Noodles at Mitsuwa with Linda
Mitsuwa is a huge Japanese supermarket complex in Edgewater, NJ, not to far from where I grew up and where my parents still live. On visits back to Jerz, I try to get a trip to Mitsuwa into the itinerary. I'm not sure how long it's been there, but it's been there long enough that my brother worked there in either middle school or high school and has endured a name change (originally Yaohan). I'm goint to guess at least 15 years. It's rows and rows of brilliant packages tagged with adorable cartoon characters and Engrish, as well dozens upon dozens of items you had never previously realized you had a need for. Another key selling point of Mitsuwa is their awesome food court. It's undergone some changes recently, but the types of foods offered remain the same for the most part. The two main additions are the Italian Tomato counter and the Ito-En Tea island. The various ramen, katsu and red bean cake counters are still there though.
One of the best times to hit Mitsuwa (which, you can get to via shuttle bus from Port Authority) is when they are having a regional food festival, where they feature special foods and always have tons of samples. The last time I was there, okonomiyaki was celebrated. I don't think this was the Osaka kind, as it was a variation with noodles and an egg crepe I had never had before. I stood on line, I mean "in line" for nearly an hour to get my okonomiyaki (to go!) and it still tasted great back in Brooklyn. This past weekend, they were celebrating the Kyushu / Okinawa region. Linda (my mom, for those of you who are new), and I sampled seafood buns, salty fish roe and a variety of Japanese rice cakes. They were also pushing mackerel. At lunch, she was disappointed to find out her favorite type of ramen with scallops was nowhere to be found. So we both wound up getting Hidechan ramen from a special stand that was set up for the weekend. Hidechan ramen was unlike the other types of ramen I've previously tried. The thick broth (made from pork bones which have been simmering for a very long time) came as a big surprise and reminded me a lot of the broth in the Korean dish gom tang (ox tail soup). It almost felt too heavy at first because I was expecting a lighter broth. This broth almost felt three-dimensional, if that makes any sense. And like gom tang, Hidechan ramen is best served with lots and lots of black pepper. Another big difference was the type of noodle used. It wasn't your typical curly noodle with a yellowish tint. This noodle was much thinner, straight and white. Accompanying the broth and noodles were a large handful of chopped scallions and three slices of pork fanned out on top.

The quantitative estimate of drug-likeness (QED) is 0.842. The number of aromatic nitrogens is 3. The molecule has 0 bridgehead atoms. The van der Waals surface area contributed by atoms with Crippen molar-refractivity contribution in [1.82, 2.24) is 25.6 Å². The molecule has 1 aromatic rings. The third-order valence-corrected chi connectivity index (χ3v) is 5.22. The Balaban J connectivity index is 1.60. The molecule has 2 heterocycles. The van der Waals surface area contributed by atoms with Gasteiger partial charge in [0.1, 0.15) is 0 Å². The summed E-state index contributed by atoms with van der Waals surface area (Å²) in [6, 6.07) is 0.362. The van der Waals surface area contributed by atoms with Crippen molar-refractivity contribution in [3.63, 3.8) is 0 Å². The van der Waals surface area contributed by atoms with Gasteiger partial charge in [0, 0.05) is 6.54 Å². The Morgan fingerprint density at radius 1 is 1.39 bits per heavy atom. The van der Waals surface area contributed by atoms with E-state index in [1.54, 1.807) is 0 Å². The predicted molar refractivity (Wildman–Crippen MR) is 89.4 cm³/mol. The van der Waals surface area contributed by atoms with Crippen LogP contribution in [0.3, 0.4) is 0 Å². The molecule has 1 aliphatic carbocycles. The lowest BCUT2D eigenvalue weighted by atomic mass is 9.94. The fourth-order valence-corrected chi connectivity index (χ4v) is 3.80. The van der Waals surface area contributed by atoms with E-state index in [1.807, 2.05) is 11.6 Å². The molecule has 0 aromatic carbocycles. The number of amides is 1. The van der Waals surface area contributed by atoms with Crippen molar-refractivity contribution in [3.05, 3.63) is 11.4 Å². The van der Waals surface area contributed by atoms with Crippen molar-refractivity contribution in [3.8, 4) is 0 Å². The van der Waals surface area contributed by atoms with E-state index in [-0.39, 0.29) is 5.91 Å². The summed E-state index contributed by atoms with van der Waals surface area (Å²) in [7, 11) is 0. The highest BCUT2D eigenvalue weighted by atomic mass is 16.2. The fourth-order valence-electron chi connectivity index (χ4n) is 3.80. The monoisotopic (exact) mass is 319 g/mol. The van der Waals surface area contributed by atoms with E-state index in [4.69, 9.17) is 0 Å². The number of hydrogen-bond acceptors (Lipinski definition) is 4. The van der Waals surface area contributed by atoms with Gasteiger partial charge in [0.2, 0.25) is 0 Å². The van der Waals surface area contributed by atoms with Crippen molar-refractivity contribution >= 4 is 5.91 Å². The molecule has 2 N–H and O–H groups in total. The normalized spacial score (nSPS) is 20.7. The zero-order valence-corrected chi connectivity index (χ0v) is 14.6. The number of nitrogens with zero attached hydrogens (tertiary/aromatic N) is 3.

I didn't finish it. While it was delicious, I can't imagine eating this on a regular basis. It seems more like a special occasion meal. I also didn't take the photo, but thought the post needed a visual. It's exactly the same ramen I ate - down to the styrofoam bowl and plastic soup spoon.